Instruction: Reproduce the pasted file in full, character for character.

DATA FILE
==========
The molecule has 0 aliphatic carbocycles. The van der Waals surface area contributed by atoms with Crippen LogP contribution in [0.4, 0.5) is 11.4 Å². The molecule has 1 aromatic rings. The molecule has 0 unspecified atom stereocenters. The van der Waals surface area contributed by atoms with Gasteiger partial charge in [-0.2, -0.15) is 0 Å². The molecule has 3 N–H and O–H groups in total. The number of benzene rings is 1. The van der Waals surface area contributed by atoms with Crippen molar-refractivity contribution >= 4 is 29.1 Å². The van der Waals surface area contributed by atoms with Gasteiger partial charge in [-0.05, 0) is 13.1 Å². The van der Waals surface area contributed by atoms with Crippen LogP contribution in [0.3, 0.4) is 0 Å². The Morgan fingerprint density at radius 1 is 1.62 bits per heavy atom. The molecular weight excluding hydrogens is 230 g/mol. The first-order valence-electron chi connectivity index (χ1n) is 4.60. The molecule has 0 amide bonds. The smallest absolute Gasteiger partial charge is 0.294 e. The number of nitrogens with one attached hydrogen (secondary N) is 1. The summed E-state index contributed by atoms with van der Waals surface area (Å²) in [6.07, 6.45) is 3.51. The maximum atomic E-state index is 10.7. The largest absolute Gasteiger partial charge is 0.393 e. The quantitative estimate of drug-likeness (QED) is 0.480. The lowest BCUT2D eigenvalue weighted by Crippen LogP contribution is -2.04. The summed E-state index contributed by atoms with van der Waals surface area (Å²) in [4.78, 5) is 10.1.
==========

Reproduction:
The molecule has 0 aliphatic carbocycles. The van der Waals surface area contributed by atoms with Crippen LogP contribution in [0.4, 0.5) is 11.4 Å². The molecule has 1 aromatic rings. The molecule has 0 unspecified atom stereocenters. The van der Waals surface area contributed by atoms with Gasteiger partial charge in [-0.2, -0.15) is 0 Å². The molecule has 3 N–H and O–H groups in total. The number of benzene rings is 1. The van der Waals surface area contributed by atoms with Crippen molar-refractivity contribution >= 4 is 29.1 Å². The van der Waals surface area contributed by atoms with Gasteiger partial charge in [-0.05, 0) is 13.1 Å². The van der Waals surface area contributed by atoms with Crippen LogP contribution in [0.3, 0.4) is 0 Å². The Morgan fingerprint density at radius 1 is 1.62 bits per heavy atom. The molecular weight excluding hydrogens is 230 g/mol. The first-order valence-electron chi connectivity index (χ1n) is 4.60. The molecule has 0 amide bonds. The smallest absolute Gasteiger partial charge is 0.294 e. The number of nitrogens with one attached hydrogen (secondary N) is 1. The summed E-state index contributed by atoms with van der Waals surface area (Å²) in [6.07, 6.45) is 3.51. The maximum atomic E-state index is 10.7. The largest absolute Gasteiger partial charge is 0.393 e. The quantitative estimate of drug-likeness (QED) is 0.480. The lowest BCUT2D eigenvalue weighted by Crippen LogP contribution is -2.04. The summed E-state index contributed by atoms with van der Waals surface area (Å²) in [4.78, 5) is 10.1.